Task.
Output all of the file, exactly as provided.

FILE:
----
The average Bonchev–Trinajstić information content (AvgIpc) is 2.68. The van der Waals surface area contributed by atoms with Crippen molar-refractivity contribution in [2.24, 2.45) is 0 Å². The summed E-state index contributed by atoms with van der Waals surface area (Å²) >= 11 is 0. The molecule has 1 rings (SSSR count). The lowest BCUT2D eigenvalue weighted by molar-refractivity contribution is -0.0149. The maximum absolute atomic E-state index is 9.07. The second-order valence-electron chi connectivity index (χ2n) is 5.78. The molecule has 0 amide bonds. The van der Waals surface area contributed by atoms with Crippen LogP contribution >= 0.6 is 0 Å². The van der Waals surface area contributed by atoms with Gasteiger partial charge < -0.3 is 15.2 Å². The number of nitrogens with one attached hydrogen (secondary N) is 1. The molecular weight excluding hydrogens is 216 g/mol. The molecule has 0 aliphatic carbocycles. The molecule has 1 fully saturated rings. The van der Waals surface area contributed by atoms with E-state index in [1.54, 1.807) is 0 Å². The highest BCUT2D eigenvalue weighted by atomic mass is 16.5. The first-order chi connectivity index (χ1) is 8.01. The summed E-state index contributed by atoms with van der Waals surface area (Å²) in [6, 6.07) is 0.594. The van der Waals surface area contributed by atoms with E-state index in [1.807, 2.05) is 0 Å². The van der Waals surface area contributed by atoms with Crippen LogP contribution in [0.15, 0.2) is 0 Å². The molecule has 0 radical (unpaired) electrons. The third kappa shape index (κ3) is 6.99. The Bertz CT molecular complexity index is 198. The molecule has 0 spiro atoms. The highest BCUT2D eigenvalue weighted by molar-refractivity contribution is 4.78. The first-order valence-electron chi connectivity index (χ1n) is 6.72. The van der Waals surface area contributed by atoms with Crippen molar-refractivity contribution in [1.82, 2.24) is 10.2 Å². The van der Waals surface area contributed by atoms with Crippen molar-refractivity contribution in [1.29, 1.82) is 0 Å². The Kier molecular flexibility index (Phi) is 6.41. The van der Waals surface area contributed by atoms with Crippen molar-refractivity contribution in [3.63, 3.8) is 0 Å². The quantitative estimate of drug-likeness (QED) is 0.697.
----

The average Bonchev–Trinajstić information content (AvgIpc) is 2.68. The van der Waals surface area contributed by atoms with Crippen molar-refractivity contribution in [2.24, 2.45) is 0 Å². The summed E-state index contributed by atoms with van der Waals surface area (Å²) >= 11 is 0. The molecule has 1 rings (SSSR count). The lowest BCUT2D eigenvalue weighted by molar-refractivity contribution is -0.0149. The maximum absolute atomic E-state index is 9.07. The second-order valence-electron chi connectivity index (χ2n) is 5.78. The molecule has 0 amide bonds. The van der Waals surface area contributed by atoms with Crippen LogP contribution >= 0.6 is 0 Å². The van der Waals surface area contributed by atoms with Gasteiger partial charge < -0.3 is 15.2 Å². The number of nitrogens with one attached hydrogen (secondary N) is 1. The molecular weight excluding hydrogens is 216 g/mol. The molecule has 0 aliphatic carbocycles. The molecule has 1 fully saturated rings. The van der Waals surface area contributed by atoms with E-state index in [1.54, 1.807) is 0 Å². The highest BCUT2D eigenvalue weighted by atomic mass is 16.5. The first-order chi connectivity index (χ1) is 8.01. The summed E-state index contributed by atoms with van der Waals surface area (Å²) in [6, 6.07) is 0.594. The van der Waals surface area contributed by atoms with E-state index in [1.807, 2.05) is 0 Å². The van der Waals surface area contributed by atoms with Crippen LogP contribution in [0.15, 0.2) is 0 Å². The molecule has 0 radical (unpaired) electrons. The third kappa shape index (κ3) is 6.99. The Bertz CT molecular complexity index is 198. The molecule has 0 spiro atoms. The highest BCUT2D eigenvalue weighted by molar-refractivity contribution is 4.78. The first-order valence-electron chi connectivity index (χ1n) is 6.72. The van der Waals surface area contributed by atoms with Crippen molar-refractivity contribution in [1.82, 2.24) is 10.2 Å². The van der Waals surface area contributed by atoms with Crippen molar-refractivity contribution in [1.29, 1.82) is 0 Å². The Kier molecular flexibility index (Phi) is 6.41. The van der Waals surface area contributed by atoms with Crippen molar-refractivity contribution in [3.63, 3.8) is 0 Å². The quantitative estimate of drug-likeness (QED) is 0.697.